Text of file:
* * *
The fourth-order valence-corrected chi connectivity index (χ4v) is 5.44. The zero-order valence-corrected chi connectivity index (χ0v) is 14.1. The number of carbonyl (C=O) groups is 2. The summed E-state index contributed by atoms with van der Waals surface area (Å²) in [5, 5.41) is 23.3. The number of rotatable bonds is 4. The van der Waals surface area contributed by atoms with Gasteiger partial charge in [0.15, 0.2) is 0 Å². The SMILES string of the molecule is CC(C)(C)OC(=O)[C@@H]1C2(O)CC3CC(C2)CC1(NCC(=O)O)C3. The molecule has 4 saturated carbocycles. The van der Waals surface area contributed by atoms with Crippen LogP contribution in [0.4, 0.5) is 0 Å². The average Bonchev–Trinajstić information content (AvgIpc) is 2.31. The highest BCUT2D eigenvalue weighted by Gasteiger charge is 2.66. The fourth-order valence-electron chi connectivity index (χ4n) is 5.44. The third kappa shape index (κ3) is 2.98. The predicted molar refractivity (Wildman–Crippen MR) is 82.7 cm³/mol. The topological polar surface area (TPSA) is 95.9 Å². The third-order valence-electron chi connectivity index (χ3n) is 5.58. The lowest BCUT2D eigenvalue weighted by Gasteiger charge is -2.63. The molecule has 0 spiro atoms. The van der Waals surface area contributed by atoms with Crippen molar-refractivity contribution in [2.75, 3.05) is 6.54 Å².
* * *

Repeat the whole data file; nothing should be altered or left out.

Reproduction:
The fourth-order valence-corrected chi connectivity index (χ4v) is 5.44. The zero-order valence-corrected chi connectivity index (χ0v) is 14.1. The number of carbonyl (C=O) groups is 2. The summed E-state index contributed by atoms with van der Waals surface area (Å²) in [5, 5.41) is 23.3. The number of rotatable bonds is 4. The van der Waals surface area contributed by atoms with Gasteiger partial charge in [0.15, 0.2) is 0 Å². The SMILES string of the molecule is CC(C)(C)OC(=O)[C@@H]1C2(O)CC3CC(C2)CC1(NCC(=O)O)C3. The molecule has 4 saturated carbocycles. The van der Waals surface area contributed by atoms with Crippen LogP contribution in [0.4, 0.5) is 0 Å². The average Bonchev–Trinajstić information content (AvgIpc) is 2.31. The highest BCUT2D eigenvalue weighted by Gasteiger charge is 2.66. The fourth-order valence-electron chi connectivity index (χ4n) is 5.44. The third kappa shape index (κ3) is 2.98. The predicted molar refractivity (Wildman–Crippen MR) is 82.7 cm³/mol. The topological polar surface area (TPSA) is 95.9 Å². The third-order valence-electron chi connectivity index (χ3n) is 5.58. The lowest BCUT2D eigenvalue weighted by Gasteiger charge is -2.63. The molecule has 0 spiro atoms. The van der Waals surface area contributed by atoms with Crippen molar-refractivity contribution in [2.75, 3.05) is 6.54 Å².